At the time of delivering my proposed seminar, links like those I have given above, esp. Travis Norsen’s book, also should prove a lot useful.

But no, I haven’t seen something like my approach being covered anywhere, so far, not even Norsen’s book. There was a vague mention of just a preliminary part of it somewhere on Roger Schlafly’s blog several years ago, only once or so, but I can definitely say that I had already had grasped even that point on my own before Schlafly’s post came. And, as far as I know, Schlafly hasn’t come to pursue that thread at all, any time later…

But speaking overall, at least as of today, I think I am the only one who has pursued this (my) line of thought to the extent I have [^].

So, there. Bye for now.


I Song I Like:
(Hindi) “suno gajar kya gaaye…”
Singer: Geeta Dutt
Music: S. D. Burman
Lyrics: Sahir Ludhianvi
[There are two Geeta’s here, and both are very fascinating: Geeta Dutt in the audio, and Geeta Bali in the video. Go watch it; even the video is recommended.]


As usual, some editing after even posting, would be inevitable.

Some updates made and some streamlining done on 30 July 2018, 09:10 hrs IST.

 

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QM: The physical view it takes—1

So, what exactly is quantum physics like? What is the QM theory all about?

You can approach this question at many levels and from many angles. However, if an engineer were to ask me this question (i.e., an engineer with sufficiently good grasp of mathematics such as differential equations and linear algebra), today, I would answer it in the following way. (I mean only the non-relativistic QM here; relativistic QM is totally beyond me, at least as of today):

Each physics theory takes a certain physical view of the universe, and unless that view can be spelt out in a brief and illuminating manner, anything else that you talk about it (e.g. the maths of the theory) tends to become floating, even meaningless.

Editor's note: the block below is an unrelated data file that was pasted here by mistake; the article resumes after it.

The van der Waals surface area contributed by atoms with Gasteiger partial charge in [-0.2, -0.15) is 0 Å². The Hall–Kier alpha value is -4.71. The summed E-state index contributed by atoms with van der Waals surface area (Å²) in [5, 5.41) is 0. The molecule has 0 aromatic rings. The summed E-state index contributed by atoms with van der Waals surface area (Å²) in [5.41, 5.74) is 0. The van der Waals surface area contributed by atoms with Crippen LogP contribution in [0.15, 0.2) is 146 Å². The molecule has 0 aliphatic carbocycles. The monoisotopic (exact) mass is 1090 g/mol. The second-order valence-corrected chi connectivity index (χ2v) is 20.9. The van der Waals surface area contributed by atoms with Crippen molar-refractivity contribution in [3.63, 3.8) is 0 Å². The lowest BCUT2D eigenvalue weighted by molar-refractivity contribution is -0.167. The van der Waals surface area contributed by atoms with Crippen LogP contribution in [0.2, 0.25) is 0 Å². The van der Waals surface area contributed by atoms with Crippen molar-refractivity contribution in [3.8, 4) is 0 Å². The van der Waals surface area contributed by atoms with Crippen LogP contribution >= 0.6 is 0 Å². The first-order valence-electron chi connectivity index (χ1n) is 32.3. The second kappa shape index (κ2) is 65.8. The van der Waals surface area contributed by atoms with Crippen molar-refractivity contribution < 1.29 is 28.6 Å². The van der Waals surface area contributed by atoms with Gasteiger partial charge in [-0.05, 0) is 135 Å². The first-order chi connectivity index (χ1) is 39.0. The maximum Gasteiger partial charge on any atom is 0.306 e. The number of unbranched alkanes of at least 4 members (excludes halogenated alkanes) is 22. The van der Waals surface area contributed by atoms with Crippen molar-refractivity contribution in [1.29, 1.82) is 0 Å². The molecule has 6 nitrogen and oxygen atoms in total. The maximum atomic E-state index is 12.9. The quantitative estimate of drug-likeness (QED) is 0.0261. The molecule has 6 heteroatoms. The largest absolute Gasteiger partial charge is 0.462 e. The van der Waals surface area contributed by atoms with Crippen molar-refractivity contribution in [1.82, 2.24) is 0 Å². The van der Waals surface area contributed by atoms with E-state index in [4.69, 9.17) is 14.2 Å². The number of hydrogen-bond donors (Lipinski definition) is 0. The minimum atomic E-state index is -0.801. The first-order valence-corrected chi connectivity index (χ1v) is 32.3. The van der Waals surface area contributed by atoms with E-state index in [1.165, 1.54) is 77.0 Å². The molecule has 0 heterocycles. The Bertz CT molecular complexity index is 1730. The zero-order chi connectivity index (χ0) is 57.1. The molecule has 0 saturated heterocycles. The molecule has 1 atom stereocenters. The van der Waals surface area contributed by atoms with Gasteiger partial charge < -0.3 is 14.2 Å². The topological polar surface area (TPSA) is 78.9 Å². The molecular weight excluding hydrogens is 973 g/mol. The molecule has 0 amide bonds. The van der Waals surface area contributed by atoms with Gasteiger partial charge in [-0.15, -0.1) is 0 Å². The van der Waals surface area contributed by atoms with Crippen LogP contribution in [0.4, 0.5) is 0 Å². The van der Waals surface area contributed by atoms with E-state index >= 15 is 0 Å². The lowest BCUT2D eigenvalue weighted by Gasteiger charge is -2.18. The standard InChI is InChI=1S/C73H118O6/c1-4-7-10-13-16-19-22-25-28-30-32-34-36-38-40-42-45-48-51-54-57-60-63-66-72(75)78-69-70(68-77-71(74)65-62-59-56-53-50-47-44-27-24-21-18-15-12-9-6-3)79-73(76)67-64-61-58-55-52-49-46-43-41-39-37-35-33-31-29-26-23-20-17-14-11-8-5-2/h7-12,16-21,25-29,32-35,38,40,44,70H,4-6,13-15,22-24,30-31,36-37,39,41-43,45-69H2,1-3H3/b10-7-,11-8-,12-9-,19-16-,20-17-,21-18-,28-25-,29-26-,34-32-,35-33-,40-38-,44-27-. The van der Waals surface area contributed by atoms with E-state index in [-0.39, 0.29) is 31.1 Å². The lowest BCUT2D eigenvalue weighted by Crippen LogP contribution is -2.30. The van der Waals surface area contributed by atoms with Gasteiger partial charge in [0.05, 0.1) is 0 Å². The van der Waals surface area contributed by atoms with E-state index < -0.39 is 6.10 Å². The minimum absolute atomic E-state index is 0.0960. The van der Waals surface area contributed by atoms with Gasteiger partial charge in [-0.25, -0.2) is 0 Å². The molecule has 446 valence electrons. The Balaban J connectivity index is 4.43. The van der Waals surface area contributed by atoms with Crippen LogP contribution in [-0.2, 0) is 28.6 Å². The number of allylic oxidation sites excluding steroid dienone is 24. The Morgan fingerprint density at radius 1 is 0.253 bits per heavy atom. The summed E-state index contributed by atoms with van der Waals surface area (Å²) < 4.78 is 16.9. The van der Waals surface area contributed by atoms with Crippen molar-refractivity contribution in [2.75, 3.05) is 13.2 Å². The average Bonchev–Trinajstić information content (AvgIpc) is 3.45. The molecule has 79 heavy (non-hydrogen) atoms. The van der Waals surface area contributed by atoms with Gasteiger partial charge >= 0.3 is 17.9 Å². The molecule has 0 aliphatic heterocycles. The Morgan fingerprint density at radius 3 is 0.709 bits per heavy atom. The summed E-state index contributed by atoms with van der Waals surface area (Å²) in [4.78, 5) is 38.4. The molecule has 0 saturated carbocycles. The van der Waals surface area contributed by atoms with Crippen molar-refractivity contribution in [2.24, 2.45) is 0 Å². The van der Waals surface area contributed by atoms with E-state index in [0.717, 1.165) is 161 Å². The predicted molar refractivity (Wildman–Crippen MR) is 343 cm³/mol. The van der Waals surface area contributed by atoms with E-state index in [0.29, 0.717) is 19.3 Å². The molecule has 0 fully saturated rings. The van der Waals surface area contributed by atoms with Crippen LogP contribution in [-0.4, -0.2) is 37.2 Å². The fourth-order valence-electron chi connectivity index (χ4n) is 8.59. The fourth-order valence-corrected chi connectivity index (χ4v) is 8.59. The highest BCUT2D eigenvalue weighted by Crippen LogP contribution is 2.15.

So, when we speak of QM, we have to look for a physical view that is at once both sufficiently accurate and highly meaningful intuitively.

But what do I mean by a physical view? Let me spell it out first in the context of classical mechanics so that you get a sense of that term.

Personally, I like to think of separate stages even within classical mechanics.

Consider first the Newtonian mechanics. We can say that the Newtonian mechanics is all about matter and motion. (Maxwell it was, I think, who characterized it in this beautifully illuminating a way.) Newton’s original mechanics was all about the classical bodies. These were primarily discrete—not quite point particles, but finite ones, with each body confined to a finite and isolated region of space. They had no electrical attributes or features (such as charge, current, or magnetic field strength). But they did possess certain dynamical properties, e.g., location, size, density, mass, speed, and most importantly, momentum—which was, using modern terminology, a vector quantity. The continuum (e.g. a fluid) was seen as an extension of the idea of the discrete bodies, and could be studied by regarding an infinitesimal part of the continuum as if it were a discrete body. The freshly invented tools of calculus allowed Newton to take the transition from the discrete bodies (billiard balls) to both: the point-particles (via the shells-argument) as well as to the continuum (e.g. the drag force on a submerged body.)

The next stage was the Euler-Lagrange mechanics. This stage represents no new physics—only a new physical view. The E-L mechanics essentially was about the same kind of physical bodies, but now a number (often somewhat wrongly called a scalar) called energy being taken as the truly fundamental dynamical attribute. The maths involved the so-called variations in a global integral expression involving an energy-function (or other expressions similar to energy), but the crucial dynamic variable in the end would be a mere number; the number would be the outcome of evaluating a definite integral. (Historically, the formalism was developed and applied decades before the term energy could be rigorously isolated, and so, the original writings don’t use the expression “energy-function.” In fact, even today, the general practice is to put the theory using only the mathematical and abstract terms of the “Lagrangian” or the “Hamiltonian.”) While Newton’s own mechanics was necessarily about two (or more) discrete bodies locally interacting with each other (think collisions, friction), the Euler-Lagrange mechanics now was about one discrete body interacting with a global field. This global field could be taken to be mass-less. The idea of a global something (it only later on came to be called a field) was already a sharp departure from the original Newtonian mechanics. The motion of the massive body could be predicted using this kind of a formalism—a formalism that probed certain hypothetical variations in the global field (or, more accurately, in the interactions that the global field had with the given body). The body itself was, however, exactly as in the original Newtonian mechanics: discrete (or spread over definite and delimited region of space), massive, and without any electrical attributes or features.